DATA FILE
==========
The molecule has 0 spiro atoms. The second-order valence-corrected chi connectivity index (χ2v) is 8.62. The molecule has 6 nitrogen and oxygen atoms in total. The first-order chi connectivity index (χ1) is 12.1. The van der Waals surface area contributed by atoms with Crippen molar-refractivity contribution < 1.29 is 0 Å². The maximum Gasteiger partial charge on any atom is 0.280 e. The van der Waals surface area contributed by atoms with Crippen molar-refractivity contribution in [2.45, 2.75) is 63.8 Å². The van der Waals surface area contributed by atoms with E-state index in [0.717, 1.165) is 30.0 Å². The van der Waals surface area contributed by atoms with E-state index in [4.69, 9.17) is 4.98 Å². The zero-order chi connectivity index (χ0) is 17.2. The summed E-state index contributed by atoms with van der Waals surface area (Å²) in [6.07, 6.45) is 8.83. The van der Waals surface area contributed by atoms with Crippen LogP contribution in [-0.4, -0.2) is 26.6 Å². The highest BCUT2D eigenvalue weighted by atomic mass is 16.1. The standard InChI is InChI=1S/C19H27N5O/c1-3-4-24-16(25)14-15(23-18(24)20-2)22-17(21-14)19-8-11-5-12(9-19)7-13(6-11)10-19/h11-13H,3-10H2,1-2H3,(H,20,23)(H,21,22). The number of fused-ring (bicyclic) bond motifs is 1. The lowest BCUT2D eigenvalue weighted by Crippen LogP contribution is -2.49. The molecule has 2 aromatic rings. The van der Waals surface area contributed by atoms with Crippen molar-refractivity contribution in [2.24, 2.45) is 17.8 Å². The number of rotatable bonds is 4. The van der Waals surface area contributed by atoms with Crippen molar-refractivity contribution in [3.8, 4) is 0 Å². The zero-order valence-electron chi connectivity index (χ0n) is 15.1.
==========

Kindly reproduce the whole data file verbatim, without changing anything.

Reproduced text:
The molecule has 0 spiro atoms. The second-order valence-corrected chi connectivity index (χ2v) is 8.62. The molecule has 6 nitrogen and oxygen atoms in total. The first-order chi connectivity index (χ1) is 12.1. The van der Waals surface area contributed by atoms with Crippen molar-refractivity contribution < 1.29 is 0 Å². The maximum Gasteiger partial charge on any atom is 0.280 e. The van der Waals surface area contributed by atoms with Crippen molar-refractivity contribution in [2.45, 2.75) is 63.8 Å². The van der Waals surface area contributed by atoms with E-state index in [0.717, 1.165) is 30.0 Å². The van der Waals surface area contributed by atoms with E-state index in [4.69, 9.17) is 4.98 Å². The zero-order chi connectivity index (χ0) is 17.2. The summed E-state index contributed by atoms with van der Waals surface area (Å²) in [6.07, 6.45) is 8.83. The van der Waals surface area contributed by atoms with Crippen LogP contribution in [-0.4, -0.2) is 26.6 Å². The highest BCUT2D eigenvalue weighted by atomic mass is 16.1. The standard InChI is InChI=1S/C19H27N5O/c1-3-4-24-16(25)14-15(23-18(24)20-2)22-17(21-14)19-8-11-5-12(9-19)7-13(6-11)10-19/h11-13H,3-10H2,1-2H3,(H,20,23)(H,21,22). The number of fused-ring (bicyclic) bond motifs is 1. The lowest BCUT2D eigenvalue weighted by Crippen LogP contribution is -2.49. The molecule has 2 aromatic rings. The van der Waals surface area contributed by atoms with Crippen molar-refractivity contribution in [2.24, 2.45) is 17.8 Å². The number of rotatable bonds is 4. The van der Waals surface area contributed by atoms with Crippen molar-refractivity contribution in [3.8, 4) is 0 Å². The zero-order valence-electron chi connectivity index (χ0n) is 15.1.